David Ortiz gets World Series MVP honors

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It wasn’t exactly a shocker, but after batting .688 with two homers, David Ortiz was named World Series MVP following Boston’s Game 6 victory over the Cardinals.

Ortiz tied World Series and postseason records with four walks and three intentional walks in the Game 6 victory. He came around to score after two of them. He struck out in his lone official at-bat, dropping his average from .733 to .688.

Ortiz also earlier tied Billy Hatcher’s World Series record (1990 Reds) by reaching base in nine straight plate appearances between Games 3, 4 and 5. He hit both of his homers and drove in five of his six runs in Games 1 and 2.

To say Ortiz was Boston’s leading hitter would be one of the great understatements of our time. The batting averages of the nine Red Sox to play tonight:

.250 (Jacoby Ellsbury)
.208 (Dustin Pedroia)
.688
.154 (Mike Napoli)
.118 (Jonny Gomes)
.154 (Shane Victorino)
.238 (Xander Bogaerts)
.158 (Stephen Drew)
.188 (David Ross)

Still, there was some competition for MVP in the form of Jon Lester, who allowed just one run over 15 1/3 innings in winning Games 1 and 5.

The World Series MVP honor is a first for Ortiz, who is now a three-time world champion. He did win ALCS MVP in 2004 against the Yankees.

Buyers and Sellers at the Trade Deadline: American League Central

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With Manny Machado’s trade completed, the rest of baseball can now turn its attention to the non-blue chip players on the market.

Yesterday, in our look-ahead to the second half, we mentioned some of the top players likely to be made available. Today we look at each team to see who is buying, who is selling, what they’re seeking and what they have to offer. Note: almost every contender, always, needs relief help.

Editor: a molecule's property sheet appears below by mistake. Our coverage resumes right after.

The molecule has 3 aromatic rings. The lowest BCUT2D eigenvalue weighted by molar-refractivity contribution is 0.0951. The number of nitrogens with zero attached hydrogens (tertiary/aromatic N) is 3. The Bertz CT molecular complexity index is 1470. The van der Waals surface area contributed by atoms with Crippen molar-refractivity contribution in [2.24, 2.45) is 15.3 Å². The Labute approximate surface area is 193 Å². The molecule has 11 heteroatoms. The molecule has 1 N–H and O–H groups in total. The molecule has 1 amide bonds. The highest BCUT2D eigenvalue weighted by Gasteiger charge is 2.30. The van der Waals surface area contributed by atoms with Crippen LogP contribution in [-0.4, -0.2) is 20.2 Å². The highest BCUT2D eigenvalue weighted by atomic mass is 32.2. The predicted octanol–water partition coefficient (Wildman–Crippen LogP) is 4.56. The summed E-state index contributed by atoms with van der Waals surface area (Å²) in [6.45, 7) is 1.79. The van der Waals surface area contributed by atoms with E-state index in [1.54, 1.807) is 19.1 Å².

As a reminder, the non-waiver Trade Deadline is July 31. Players traded after that date but before August 31 need to pass through waivers unclaimed before they can be traded. All players traded before August 31 are eligible to be on their new team’s playoff roster should they make the postseason.

Next up, the American League Central:

Indians
Status: Buyers
Wanted: Bullpen help, bullpen help and then, maybe, some bullpen help. Who woulda thunk that a year or two ago? They could also use a spare outfielder. Everyone is gonna ask for righty Shane Bieber in return but it’d be hard to see the Indians trading him at all. Look for small deals, not big ones.

Twins
Status: Probably sellers
For Sale: Not a ton as, while they have underachieved this year, there is a good young core on this team that the Twins are going to give a chance to bounce back. Brian Dozier could be moved, though, as could the finishing-piece veterans the Twins brought in thinking that they’d contend this year. Guys like Fernando Rodney and Lance Lynn could be dealt. No blockbusters seem likely to run through Minnesota, however.

Tigers
Staus: Sellers
For Sale: Vetrans Francisco Liriano and Mike Fiers could be had and, if the Tigers decide to do bigger deals, they could dangle starter Michael Fulmer or maybe even Nicholas Castellanos, though they could be considered pieces to build around rather than to deal. The Tigers need projectable and controllable bats and plenty of them.


White Sox
Status: Sellers
For Sale: Possibly Jose Abreu, though he’s probably worth more to Chicago than to the market. James Shields, Joakim Soria and Avasail Garcia could be had. Basically, if you can’t picture them playing on the 2020 White Sox, they’re at least worth asking about.

Royals
Status: Sellers
For Sale: Moustakas, Lucas Duda, maybe Jason Hammel if the market for starters goes crazy. It’s a rebuild footing for Kansas City, so it’s like a going-out-of-business sale at Woolworth’s circa 1990. If you ask for it, you can probably get it.